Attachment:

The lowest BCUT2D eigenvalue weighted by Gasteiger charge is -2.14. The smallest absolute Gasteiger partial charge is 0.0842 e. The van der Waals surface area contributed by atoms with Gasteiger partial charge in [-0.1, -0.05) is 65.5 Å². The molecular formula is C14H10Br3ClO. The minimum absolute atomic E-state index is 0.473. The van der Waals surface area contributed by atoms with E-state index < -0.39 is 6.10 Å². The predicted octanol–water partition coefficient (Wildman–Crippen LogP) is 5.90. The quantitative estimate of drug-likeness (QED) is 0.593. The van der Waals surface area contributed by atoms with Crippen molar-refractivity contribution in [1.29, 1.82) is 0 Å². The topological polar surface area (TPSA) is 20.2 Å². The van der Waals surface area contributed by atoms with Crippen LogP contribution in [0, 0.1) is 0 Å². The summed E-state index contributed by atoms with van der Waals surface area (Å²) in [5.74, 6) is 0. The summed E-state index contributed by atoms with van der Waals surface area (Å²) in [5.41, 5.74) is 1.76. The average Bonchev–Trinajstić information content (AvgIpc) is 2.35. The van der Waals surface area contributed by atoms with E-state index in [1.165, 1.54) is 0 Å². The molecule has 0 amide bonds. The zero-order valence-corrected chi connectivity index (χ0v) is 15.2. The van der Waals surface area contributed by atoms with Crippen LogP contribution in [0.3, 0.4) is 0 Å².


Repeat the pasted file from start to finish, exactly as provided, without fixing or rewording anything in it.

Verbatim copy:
The lowest BCUT2D eigenvalue weighted by Gasteiger charge is -2.14. The smallest absolute Gasteiger partial charge is 0.0842 e. The van der Waals surface area contributed by atoms with Gasteiger partial charge in [-0.1, -0.05) is 65.5 Å². The molecular formula is C14H10Br3ClO. The minimum absolute atomic E-state index is 0.473. The van der Waals surface area contributed by atoms with E-state index < -0.39 is 6.10 Å². The predicted octanol–water partition coefficient (Wildman–Crippen LogP) is 5.90. The quantitative estimate of drug-likeness (QED) is 0.593. The van der Waals surface area contributed by atoms with Crippen molar-refractivity contribution in [1.29, 1.82) is 0 Å². The topological polar surface area (TPSA) is 20.2 Å². The van der Waals surface area contributed by atoms with Crippen LogP contribution in [0, 0.1) is 0 Å². The summed E-state index contributed by atoms with van der Waals surface area (Å²) in [5.74, 6) is 0. The summed E-state index contributed by atoms with van der Waals surface area (Å²) in [5.41, 5.74) is 1.76. The average Bonchev–Trinajstić information content (AvgIpc) is 2.35. The van der Waals surface area contributed by atoms with E-state index in [1.165, 1.54) is 0 Å². The molecule has 0 amide bonds. The zero-order valence-corrected chi connectivity index (χ0v) is 15.2. The van der Waals surface area contributed by atoms with Crippen LogP contribution in [0.3, 0.4) is 0 Å².